Problem Addressed

Communities in rural Ethiopia currently face a number of WASH-related problems, e.g. the use of unprotected water sources for human and livestock consumption, resulting in water-borne and related diseases. Excessive time and energy is spent fetching water for drinking and other domestic purposes, despite the likelihood the water is dirty and not potable. According to the information obtained from the local administration during their baseline survey, of the total households in Give Water’s program area in Aselecha, almost all were not using water from a protected source and community knowledge about improved hygiene and sanitation practices was very limited, especially the awareness about children’s hygiene practices.

One of the leading causes of diarrhea is human contact with pathogen-rich feces. Of particular concern are children ages 2-6 who generally defecate openly as they are not “potty-trained”. Care providers, usually mothers and older siblings, are often responsible for cleaning toddlers’ bottoms and cleaning up the feces of children who openly defecate. This is a health risk, especially in areas where handwashing is poorly practiced and where sanitation services are under-developed. Therefore, there is a strong need for safe water supply facilities, as well as improved hygiene and sanitation practices, especially for children.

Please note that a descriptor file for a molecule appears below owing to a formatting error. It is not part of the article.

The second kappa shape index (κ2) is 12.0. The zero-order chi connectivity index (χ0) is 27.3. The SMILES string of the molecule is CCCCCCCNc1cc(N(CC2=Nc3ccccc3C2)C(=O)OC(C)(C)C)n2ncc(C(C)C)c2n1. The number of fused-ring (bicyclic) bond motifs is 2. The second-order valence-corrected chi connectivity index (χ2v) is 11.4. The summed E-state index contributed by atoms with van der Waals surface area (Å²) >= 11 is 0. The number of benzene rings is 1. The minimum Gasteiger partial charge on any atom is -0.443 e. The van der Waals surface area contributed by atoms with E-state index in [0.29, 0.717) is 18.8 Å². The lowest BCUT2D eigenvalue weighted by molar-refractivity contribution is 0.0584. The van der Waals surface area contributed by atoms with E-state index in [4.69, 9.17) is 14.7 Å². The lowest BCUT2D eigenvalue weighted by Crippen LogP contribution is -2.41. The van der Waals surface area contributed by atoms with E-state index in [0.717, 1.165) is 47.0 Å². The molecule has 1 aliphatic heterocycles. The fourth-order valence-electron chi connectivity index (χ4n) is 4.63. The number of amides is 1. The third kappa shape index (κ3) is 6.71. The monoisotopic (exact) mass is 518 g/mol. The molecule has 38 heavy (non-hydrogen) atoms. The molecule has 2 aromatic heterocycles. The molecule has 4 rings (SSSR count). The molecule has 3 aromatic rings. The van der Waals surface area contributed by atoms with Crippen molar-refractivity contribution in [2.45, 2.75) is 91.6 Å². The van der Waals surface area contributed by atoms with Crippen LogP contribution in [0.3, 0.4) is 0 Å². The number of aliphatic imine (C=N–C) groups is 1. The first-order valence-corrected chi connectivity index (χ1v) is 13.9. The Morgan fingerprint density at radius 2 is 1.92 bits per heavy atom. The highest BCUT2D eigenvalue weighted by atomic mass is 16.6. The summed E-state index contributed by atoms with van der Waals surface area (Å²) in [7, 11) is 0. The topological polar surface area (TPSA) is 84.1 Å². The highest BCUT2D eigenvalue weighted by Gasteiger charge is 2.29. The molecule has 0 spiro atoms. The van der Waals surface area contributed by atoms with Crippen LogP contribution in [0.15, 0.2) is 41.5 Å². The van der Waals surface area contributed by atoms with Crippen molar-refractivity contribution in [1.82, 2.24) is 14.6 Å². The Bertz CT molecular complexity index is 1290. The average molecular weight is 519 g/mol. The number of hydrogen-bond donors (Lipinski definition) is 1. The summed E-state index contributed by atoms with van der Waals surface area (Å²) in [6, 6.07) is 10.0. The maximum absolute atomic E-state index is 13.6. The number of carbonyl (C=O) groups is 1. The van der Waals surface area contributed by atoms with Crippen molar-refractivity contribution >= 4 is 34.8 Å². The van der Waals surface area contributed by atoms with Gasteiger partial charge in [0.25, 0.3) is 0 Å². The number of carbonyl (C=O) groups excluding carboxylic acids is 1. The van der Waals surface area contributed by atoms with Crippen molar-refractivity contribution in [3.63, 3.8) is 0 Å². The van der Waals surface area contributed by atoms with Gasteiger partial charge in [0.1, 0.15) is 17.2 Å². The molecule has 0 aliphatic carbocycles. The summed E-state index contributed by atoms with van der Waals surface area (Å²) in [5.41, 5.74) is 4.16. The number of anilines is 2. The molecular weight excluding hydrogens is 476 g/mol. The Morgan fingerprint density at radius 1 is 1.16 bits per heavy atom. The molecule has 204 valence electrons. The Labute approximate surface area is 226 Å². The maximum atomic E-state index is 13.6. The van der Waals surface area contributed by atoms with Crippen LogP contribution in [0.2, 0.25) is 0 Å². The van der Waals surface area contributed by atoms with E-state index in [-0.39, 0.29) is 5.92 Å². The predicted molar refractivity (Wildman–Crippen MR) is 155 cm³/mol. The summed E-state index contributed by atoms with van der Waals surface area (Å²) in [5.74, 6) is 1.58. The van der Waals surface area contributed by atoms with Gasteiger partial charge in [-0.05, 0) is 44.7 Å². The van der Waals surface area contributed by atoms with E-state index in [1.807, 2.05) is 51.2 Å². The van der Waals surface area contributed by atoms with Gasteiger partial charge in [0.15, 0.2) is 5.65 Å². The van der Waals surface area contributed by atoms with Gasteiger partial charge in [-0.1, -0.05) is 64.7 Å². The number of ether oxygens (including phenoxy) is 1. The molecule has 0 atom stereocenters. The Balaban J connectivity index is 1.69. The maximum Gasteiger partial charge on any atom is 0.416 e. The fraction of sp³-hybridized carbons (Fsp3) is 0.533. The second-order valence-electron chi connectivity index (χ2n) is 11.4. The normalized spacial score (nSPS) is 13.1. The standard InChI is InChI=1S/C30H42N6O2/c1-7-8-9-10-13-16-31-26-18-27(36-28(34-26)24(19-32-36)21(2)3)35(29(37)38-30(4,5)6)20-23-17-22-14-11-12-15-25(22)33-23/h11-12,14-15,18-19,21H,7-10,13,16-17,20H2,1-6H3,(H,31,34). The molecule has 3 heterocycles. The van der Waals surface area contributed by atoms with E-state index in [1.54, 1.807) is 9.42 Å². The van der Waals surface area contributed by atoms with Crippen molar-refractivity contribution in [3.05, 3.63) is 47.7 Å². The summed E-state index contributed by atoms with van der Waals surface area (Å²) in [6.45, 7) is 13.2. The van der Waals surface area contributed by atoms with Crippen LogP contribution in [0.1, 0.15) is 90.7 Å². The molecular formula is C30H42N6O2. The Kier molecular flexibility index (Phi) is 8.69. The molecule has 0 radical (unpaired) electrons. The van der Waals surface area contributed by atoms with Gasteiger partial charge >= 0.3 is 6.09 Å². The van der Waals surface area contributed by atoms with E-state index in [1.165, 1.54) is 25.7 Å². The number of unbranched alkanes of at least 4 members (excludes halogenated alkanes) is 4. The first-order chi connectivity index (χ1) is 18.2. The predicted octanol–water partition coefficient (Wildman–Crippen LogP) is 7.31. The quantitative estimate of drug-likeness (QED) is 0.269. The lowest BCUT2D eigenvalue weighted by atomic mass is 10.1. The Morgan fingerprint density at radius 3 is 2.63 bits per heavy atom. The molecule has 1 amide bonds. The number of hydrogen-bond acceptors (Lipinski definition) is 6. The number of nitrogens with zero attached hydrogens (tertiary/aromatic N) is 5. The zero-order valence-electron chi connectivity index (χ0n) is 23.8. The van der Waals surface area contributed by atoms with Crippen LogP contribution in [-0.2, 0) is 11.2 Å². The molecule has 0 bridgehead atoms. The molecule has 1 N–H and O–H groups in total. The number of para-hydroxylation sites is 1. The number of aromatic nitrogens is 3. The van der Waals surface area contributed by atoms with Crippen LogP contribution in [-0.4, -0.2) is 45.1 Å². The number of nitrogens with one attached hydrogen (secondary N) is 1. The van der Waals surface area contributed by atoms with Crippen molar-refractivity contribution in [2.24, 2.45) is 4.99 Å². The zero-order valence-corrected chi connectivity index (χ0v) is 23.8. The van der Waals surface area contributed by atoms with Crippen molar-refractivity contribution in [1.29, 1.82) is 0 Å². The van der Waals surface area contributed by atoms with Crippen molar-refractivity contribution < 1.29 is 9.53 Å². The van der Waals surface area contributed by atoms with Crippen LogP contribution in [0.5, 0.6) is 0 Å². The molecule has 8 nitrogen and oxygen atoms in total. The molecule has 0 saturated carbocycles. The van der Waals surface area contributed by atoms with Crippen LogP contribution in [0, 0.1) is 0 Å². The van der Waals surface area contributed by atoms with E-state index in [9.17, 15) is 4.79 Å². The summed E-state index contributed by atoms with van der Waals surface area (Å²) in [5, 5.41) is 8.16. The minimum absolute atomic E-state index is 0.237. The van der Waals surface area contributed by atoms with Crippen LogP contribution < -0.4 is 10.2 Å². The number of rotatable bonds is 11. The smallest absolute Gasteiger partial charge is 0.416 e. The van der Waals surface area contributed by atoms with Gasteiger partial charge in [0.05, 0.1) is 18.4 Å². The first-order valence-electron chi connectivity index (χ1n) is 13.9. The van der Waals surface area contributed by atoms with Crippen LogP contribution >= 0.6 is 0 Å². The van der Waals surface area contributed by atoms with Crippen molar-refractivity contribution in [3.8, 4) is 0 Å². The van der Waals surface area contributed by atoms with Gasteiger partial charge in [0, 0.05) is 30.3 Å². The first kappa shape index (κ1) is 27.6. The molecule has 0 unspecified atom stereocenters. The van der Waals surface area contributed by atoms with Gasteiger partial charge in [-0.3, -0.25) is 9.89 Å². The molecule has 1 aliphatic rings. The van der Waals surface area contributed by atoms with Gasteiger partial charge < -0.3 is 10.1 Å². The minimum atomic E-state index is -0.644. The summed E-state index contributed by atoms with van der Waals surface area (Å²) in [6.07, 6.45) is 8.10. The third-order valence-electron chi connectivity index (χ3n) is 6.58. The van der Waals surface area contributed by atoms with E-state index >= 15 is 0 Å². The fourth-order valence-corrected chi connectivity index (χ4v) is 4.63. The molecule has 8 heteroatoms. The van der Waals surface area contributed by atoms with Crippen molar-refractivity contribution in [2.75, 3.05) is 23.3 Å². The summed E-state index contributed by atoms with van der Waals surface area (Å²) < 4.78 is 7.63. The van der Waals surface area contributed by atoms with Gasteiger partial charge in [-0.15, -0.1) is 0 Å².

Innovative Approach

Give Water’s promotion of child health through improved WASH services addresses children’s needs on multiple levels. In addition to the development of a child-sized latrine, Give Water does this by teaching children at school about proper sanitation and hygiene practices, and reinforcing these messages at the home. This integrated approach to improve sanitation and hygiene helps ensure that proper WASH practices start from a young age, and children can grow up in healthier environments.

Program Solution

Give Water’s program involves a number of WASH initiatives which improve both WASH infrastructure and communication education of better sanitation and hygiene practices. They have installed a 11.5km long pipe and fittings to bring water to communities previously out of reach. They have also constructed numerous water points and public toilets, as well as household toilets, and introduced an innovative child-sized toilet slab so children can easily use a latrine instead of defecating outside.

To support this infrastructure, Give Water trained community technicians to maintain the water points and provided plumbing tools for them to do so. They also established a community-led total sanitation and hygiene (CLTSH) steering forum made up of health extension workers and community leaders to maintain water sites and educate the community on better sanitation practices. The school-based program focuses on handwashing and safe excreta disposal, and includes a planning program at each participating school so that students can design a beautification project and a hygiene promotion initiative for their school and broader community.

Give Water’s household promotional program works to ensure students’ messages are reinforced at the household level, using World Health Organization (WHO) health extension workers and sanitation promoters. They emphasize reducing diarrhea through improved handwashing, increased usage of children’s latrines, the termination of toddler open defecation, and improved adult latrines.